‘Lester Frank Sumrall would be gravely disappointed’: Judge rules in family squabble

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Hoosier evangelist Lester F. Sumrall, one of the pioneers of Christian television, wrote an important reminder on the front page of his Bible.

“If I die rich,” he wrote, “I die a traitor to the cause of Christ and to the Gospel.”

The simple faith statement was a warning to reject trappings of the material world, even as millions of dollars from sales and gifts flowed into Sumrall’s global ministry based in South Bend.

In 1996, he died true to his beliefs. Everything he had went to the ministry. But that hasn’t stopped Sumrall’s grandchildren from fighting over his legacy, including control of the multimillion-dollar religious broadcasting and publishing empire and whether there should have been a personal estate distributed to the evangelist’s heirs.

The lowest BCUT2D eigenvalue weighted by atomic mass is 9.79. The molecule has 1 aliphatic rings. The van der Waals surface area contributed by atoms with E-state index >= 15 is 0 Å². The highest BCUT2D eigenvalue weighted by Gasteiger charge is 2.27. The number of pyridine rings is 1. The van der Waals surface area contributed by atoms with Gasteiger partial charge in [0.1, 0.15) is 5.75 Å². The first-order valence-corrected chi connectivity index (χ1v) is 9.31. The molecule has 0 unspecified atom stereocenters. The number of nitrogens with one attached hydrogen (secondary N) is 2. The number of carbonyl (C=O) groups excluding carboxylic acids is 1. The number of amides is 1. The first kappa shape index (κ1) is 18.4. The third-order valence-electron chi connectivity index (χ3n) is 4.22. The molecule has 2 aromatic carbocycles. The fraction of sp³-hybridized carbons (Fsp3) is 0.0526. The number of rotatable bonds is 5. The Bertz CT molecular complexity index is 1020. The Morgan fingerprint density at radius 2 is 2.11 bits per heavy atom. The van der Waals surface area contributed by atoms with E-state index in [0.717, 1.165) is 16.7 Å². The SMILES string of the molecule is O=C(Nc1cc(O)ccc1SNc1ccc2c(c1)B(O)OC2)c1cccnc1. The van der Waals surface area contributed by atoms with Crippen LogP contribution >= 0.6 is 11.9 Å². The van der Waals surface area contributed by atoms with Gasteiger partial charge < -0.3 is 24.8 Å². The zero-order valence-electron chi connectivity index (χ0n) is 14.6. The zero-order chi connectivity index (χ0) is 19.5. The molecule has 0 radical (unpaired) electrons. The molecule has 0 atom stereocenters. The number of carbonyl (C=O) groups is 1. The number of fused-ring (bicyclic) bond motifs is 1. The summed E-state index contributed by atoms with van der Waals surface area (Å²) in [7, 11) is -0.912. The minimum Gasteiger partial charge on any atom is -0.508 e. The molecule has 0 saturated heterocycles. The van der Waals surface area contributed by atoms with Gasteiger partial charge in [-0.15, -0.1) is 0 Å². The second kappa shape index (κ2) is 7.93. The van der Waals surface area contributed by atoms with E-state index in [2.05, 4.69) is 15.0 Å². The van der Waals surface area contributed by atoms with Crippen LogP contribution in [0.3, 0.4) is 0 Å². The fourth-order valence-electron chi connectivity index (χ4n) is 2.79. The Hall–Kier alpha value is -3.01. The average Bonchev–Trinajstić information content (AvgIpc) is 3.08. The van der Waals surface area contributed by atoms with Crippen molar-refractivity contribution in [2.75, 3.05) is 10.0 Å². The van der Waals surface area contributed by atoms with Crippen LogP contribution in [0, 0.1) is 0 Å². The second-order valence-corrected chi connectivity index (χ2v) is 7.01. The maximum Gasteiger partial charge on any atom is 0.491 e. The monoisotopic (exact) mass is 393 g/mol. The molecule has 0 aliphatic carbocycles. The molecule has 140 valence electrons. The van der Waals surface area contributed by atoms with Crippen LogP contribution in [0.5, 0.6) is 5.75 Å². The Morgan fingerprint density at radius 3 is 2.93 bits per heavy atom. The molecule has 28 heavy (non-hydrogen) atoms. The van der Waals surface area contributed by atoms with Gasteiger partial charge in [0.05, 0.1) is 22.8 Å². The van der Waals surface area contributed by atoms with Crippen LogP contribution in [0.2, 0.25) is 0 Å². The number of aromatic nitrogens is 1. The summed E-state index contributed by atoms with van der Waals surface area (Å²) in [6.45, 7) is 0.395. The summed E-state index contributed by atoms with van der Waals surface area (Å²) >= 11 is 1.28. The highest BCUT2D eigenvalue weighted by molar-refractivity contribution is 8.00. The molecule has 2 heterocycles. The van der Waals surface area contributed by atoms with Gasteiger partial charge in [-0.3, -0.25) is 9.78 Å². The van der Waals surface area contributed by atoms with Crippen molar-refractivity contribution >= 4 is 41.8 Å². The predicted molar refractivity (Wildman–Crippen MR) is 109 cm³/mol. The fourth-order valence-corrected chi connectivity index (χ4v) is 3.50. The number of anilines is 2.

Acrimonious and unseemly at times, the legal wrangling in state and federal courts started nearly 20 years ago, spurring unfounded allegations of a hidden will, fraud, trademark infringement, missing artifacts and much more — even claims that one cousin is an atheist.

Sumrall’s oldest grandchild and namesake, Lester L. Sumrall of Bristol in Elkhart County, has been leading those attacks. He claims to be the televangelist’s “rightful spiritual and legal heir” but hasn’t had a role with the family ministry since his grandfather’s death.

Content retrieved from: https://www.indystar.com/story/news/2023/08/28/lester-sumrall-namesake-loses-family-legal-fight-lesea-ministry/70697253007/.

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